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Old 2013-02-04, 10:24
BrianDrake BrianDrake is offline
 
Join Date: Jun 2012
Posts: 392
Quote:
Originally Posted by AnthonyMichaelAngelo View Post
All of these suggestions are nice, but when it comes to efficiency, they're terrible compared to the feature I'm suggesting. Why would I need to go into a whole refil when I can just click a drop window (like the snap-to-grid) and highly all the piano roll keys of a certain scale & key?

And the suggestion to have the "note correct" function is even worse I think. Then it teaches to just play random notes lazily and they'll be in key. It'd work well as a live performing device for sloppy keyboard players (like myself, who is a drummer/guitar player), but not as an audio production engineer.
As noted above, the "note correct" is optional. It's the default, but AutoArp ships with a patch called "force me to learn" where all the notes are set to "stop" when you play an incorrect one, which is a good setting for learning a new scale. Plus the note mapping module can be toggled off all together, allowing you to utilize the Arpeggiator/Sequencer modules based on your own input, while the visual display of the notes in the scale is still there for reference.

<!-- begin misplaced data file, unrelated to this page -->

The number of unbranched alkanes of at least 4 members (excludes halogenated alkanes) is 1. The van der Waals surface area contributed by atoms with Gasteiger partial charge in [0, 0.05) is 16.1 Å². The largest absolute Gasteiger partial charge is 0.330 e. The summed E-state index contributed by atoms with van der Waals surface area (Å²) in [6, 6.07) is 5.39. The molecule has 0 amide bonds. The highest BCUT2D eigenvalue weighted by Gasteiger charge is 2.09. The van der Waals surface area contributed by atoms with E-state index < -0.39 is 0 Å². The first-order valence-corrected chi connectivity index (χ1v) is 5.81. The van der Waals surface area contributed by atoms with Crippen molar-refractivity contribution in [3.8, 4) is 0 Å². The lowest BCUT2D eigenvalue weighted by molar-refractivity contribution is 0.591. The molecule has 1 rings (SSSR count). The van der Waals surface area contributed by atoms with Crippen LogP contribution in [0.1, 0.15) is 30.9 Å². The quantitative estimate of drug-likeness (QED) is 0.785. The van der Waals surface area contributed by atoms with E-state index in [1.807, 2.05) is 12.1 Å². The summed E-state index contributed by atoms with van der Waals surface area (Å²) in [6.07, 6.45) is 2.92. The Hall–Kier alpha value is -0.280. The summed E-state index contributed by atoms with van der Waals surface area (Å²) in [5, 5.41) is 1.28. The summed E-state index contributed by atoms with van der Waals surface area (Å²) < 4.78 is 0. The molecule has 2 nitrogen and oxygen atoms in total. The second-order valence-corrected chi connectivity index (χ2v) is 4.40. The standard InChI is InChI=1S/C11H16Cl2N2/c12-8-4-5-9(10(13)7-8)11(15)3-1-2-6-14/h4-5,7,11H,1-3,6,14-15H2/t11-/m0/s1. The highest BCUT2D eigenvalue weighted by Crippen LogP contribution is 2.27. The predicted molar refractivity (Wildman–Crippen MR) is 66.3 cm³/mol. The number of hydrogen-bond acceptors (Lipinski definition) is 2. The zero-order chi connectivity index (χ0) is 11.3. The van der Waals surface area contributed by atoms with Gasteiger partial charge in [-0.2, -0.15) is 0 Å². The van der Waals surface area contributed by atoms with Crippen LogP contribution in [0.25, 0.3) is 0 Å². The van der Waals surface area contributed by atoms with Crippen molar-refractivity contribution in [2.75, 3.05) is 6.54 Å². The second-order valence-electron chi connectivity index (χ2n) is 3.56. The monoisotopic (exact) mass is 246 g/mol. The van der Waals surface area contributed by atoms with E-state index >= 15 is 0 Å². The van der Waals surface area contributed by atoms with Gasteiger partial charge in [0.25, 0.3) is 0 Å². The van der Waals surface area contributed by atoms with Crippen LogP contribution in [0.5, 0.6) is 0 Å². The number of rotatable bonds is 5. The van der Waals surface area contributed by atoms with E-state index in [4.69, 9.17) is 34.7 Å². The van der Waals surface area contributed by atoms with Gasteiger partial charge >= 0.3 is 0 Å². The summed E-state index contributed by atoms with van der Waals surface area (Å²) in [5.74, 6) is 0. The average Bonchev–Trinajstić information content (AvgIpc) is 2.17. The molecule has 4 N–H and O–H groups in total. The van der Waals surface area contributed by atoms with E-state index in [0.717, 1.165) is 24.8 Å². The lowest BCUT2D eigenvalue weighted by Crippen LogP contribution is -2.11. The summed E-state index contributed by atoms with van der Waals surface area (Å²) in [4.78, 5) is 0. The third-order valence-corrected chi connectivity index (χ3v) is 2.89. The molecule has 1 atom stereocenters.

I'm a guitar player myself, so I couldn't care less about impressing people with my precision keyboard playing. I'll bust out some classical guitar playing if I want applause. But when it comes to sitting down to Reason, I really like not having to worry about being a good keyboardist. Like I said, if you want to be strict on yourself, that's an option. If you don't, the scale correction is very useful I find.

"Why would I need to...?" Because PH hasn't seen fit to add the feature you're requesting. So I did. Sure, it's not as elegant as being integrated into the sequencer/piano roll itself, but I suggest you give AutoArp a trial as it has many uses. Live performance being only one of them. And with 64 scales and 65 chord types, that's probably more options than PH would put in anyway (judging from other DAWs I've seen which usually have about 5-10 scales and maybe 5-10 chord types).
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